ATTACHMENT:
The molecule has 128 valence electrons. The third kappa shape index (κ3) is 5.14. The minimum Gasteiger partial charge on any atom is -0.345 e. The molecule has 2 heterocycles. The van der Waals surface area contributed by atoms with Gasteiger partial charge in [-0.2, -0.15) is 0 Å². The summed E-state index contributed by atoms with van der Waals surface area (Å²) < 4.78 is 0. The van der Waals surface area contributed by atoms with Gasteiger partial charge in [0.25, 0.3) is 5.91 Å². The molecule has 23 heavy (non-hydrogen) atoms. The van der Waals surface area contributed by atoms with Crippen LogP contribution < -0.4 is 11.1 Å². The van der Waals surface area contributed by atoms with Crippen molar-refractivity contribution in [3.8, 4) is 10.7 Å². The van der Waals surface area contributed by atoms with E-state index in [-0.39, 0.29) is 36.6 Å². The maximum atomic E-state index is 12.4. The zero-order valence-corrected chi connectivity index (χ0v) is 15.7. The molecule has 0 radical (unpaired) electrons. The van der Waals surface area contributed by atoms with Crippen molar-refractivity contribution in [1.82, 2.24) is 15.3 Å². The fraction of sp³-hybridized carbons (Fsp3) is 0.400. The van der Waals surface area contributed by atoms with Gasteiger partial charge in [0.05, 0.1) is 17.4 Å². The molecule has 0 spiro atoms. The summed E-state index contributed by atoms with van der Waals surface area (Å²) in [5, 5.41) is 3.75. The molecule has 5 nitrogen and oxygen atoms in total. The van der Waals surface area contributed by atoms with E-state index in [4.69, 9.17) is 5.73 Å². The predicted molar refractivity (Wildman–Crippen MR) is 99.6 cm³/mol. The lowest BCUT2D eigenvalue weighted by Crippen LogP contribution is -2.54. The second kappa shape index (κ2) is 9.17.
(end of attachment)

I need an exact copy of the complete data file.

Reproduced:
The molecule has 128 valence electrons. The third kappa shape index (κ3) is 5.14. The minimum Gasteiger partial charge on any atom is -0.345 e. The molecule has 2 heterocycles. The van der Waals surface area contributed by atoms with Gasteiger partial charge in [-0.2, -0.15) is 0 Å². The summed E-state index contributed by atoms with van der Waals surface area (Å²) < 4.78 is 0. The van der Waals surface area contributed by atoms with Gasteiger partial charge in [0.25, 0.3) is 5.91 Å². The molecule has 23 heavy (non-hydrogen) atoms. The van der Waals surface area contributed by atoms with Crippen LogP contribution < -0.4 is 11.1 Å². The van der Waals surface area contributed by atoms with Crippen molar-refractivity contribution in [3.8, 4) is 10.7 Å². The van der Waals surface area contributed by atoms with E-state index in [-0.39, 0.29) is 36.6 Å². The maximum atomic E-state index is 12.4. The zero-order valence-corrected chi connectivity index (χ0v) is 15.7. The molecule has 0 radical (unpaired) electrons. The van der Waals surface area contributed by atoms with Crippen molar-refractivity contribution in [1.82, 2.24) is 15.3 Å². The fraction of sp³-hybridized carbons (Fsp3) is 0.400. The van der Waals surface area contributed by atoms with Gasteiger partial charge in [0.05, 0.1) is 17.4 Å². The molecule has 0 spiro atoms. The summed E-state index contributed by atoms with van der Waals surface area (Å²) in [5, 5.41) is 3.75. The molecule has 5 nitrogen and oxygen atoms in total. The van der Waals surface area contributed by atoms with E-state index in [4.69, 9.17) is 5.73 Å². The predicted molar refractivity (Wildman–Crippen MR) is 99.6 cm³/mol. The lowest BCUT2D eigenvalue weighted by Crippen LogP contribution is -2.54. The second kappa shape index (κ2) is 9.17.